By Daniel Pendick
Is it possible for a gene test to identify whether a prostate that’s healthy today is sure to develop cancer down the road? And should results of such a test be the basis for removing a seemingly healthy prostate gland? Those are questions raised by recent press reports of a British man who had his prostate gland removed because he carried a faulty gene called BRCA2. The 53-year-old man was taking part in a prostate cancer trial conducted by the Institute of Cancer Research.
Genetic testing has been used to guide cancer treatment for several years. But it reached a new height when actress Angelina Jolie revealed in The New York Times that she had both of her breasts removed. She did this not because she had breast cancer, but because she carried a gene called BRCA1 that put her at high risk of developing breast cancer in her lifetime. Jolie wasn’t the first woman to do this, but was certainly the most famous one so far.
Although press reports likened the British man’s decision to Jolie’s, it’s important that men understand that the comparison is not entirely valid.
For one thing, removal of the man’s prostate was not purely preventive, because a biopsy had already shown the presence of very early prostate cancer. He also had a family history of prostate and breast cancer, further raising his risk above that of the average man. Under these circumstances, many men in the United States—and their doctors—might have considered treatment, whether or not they had the BRCA mutations or not.
Jolie, in contrast, made her decision to have both breasts removed based solely on her BRCA gene status. No biopsy had shown the presence of early stage breast cancer.
BRCA1 and BRCA2
BRCA1 and BRCA2 belong to a class of genes known as tumor suppressors. They make proteins that somehow suppress the birth or survival of cancer cells. These genes were discovered in hereditary BReast CAncer cells, which is how they got their names. Since then, mutations in the BRCA1 and BRCA2 genes have also been linked to a variety of other cancers, including ovarian, cervical, uterine, pancreatic, testicular, and prostate cancers. (You can learn more about BRCA1 and BRAC2 at the National Cancer Institute’s website.)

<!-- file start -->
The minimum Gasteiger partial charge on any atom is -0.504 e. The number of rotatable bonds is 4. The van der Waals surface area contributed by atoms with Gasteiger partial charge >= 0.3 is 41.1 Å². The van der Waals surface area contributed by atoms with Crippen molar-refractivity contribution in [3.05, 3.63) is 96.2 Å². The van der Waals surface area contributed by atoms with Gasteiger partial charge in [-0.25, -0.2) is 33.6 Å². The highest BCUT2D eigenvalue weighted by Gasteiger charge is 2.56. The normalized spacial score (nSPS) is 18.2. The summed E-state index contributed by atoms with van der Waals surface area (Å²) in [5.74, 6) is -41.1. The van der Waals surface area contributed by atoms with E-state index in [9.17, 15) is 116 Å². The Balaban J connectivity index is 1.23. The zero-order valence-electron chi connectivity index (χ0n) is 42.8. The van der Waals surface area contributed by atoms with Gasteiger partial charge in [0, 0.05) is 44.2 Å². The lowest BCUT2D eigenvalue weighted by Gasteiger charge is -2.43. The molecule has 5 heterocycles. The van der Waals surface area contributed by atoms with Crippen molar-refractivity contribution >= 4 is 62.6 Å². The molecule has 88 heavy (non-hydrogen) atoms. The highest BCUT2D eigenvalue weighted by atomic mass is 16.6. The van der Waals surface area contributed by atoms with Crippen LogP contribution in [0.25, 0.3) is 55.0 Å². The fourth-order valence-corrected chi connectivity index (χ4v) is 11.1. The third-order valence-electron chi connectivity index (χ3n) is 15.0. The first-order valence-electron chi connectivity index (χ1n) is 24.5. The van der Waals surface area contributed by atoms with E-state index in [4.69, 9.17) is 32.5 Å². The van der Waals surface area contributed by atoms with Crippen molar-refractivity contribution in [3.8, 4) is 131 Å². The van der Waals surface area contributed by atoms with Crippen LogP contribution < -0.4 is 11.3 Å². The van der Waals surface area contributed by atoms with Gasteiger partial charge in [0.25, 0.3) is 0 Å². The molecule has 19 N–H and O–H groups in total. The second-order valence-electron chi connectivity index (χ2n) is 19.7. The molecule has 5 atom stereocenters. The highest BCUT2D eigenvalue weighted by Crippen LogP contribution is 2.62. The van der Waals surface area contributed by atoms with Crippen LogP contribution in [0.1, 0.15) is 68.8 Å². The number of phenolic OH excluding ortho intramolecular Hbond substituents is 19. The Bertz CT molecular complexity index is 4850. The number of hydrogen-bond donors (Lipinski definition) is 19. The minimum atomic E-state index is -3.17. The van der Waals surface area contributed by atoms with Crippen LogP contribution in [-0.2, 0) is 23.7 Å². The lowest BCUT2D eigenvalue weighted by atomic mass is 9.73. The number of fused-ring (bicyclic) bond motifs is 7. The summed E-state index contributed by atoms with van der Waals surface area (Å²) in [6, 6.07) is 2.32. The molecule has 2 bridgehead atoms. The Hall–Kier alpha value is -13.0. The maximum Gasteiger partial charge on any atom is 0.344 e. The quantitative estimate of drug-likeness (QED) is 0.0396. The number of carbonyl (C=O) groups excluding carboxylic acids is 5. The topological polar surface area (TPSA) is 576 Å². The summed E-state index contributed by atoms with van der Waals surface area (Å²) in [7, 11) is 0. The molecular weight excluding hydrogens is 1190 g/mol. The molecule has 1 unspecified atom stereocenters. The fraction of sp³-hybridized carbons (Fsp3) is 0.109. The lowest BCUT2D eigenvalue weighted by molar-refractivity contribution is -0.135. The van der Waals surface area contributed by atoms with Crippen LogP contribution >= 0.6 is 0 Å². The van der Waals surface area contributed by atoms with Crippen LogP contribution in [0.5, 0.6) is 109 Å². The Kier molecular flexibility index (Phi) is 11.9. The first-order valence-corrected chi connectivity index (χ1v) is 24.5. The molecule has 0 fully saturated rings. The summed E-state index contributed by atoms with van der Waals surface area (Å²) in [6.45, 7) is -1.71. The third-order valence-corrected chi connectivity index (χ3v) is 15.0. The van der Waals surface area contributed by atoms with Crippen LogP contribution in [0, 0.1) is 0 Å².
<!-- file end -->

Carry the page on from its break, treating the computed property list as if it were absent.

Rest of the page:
Results from an international clinical trial published earlier this year in the Journal of Clinical Oncology found that men with the BRCA2 gene mutation are more likely to develop aggressive and fatal prostate cancers.
Should testing for BRCA2 guide whether a man have his prostate removed? Although it isn’t currently the sole piece of evidence, it may contribute to the decision making process. “In the setting of a strong family history, this could be one additional data point used to arrive at a decision,” says Dr. Marc B. Garnick, clinical professor of medicine at Harvard-affiliated Beth Israel Deaconess Medical Center in Boston, and editor of the Harvard Medical School Annual Report on Prostate Diseases. “But we are nowhere near providing any definitive answers on this question in 2013.”
Trying to predict the development of cancer before it happens is still in its infancy. No one knows if identification of a BRCA mutation followed by prostate removal prevents death and disability. “If a man decides to undergo prostatectomy or other treatment due to the possibility of developing prostate cancer suggested by a BRCA test, there are absolutely no viable data to support such a decision,” Dr. Garnick says. “We need to study this in greater depth to understand the risks and benefits of such an approach.”
Such early detection is especially problematic for prostate cancer. Many older men—perhaps the majority of them—have some cancer cells in their prostate glands. But these cells tend to grow so slowly that they never threaten health or longevity. If methods to eliminate cancer cells, such as removing the prostate or killing cancer cells with radiation, were completely safe and effective, then early warning would make sense. But they aren’t. Treatment can cause erectile dysfunction, incontinence, and others problems. These must be weighed against the hypothetical benefit of “preventive” treatment.
Someday, a simple blood test may identify men who almost certainly will have the kind of prostate cancer that could turn deadly. Until then, BRCA testing should be just one piece of evidence used to guide treatment.
Daniel Pendick is the executive editor of the Harvard Men’s Health Watch.
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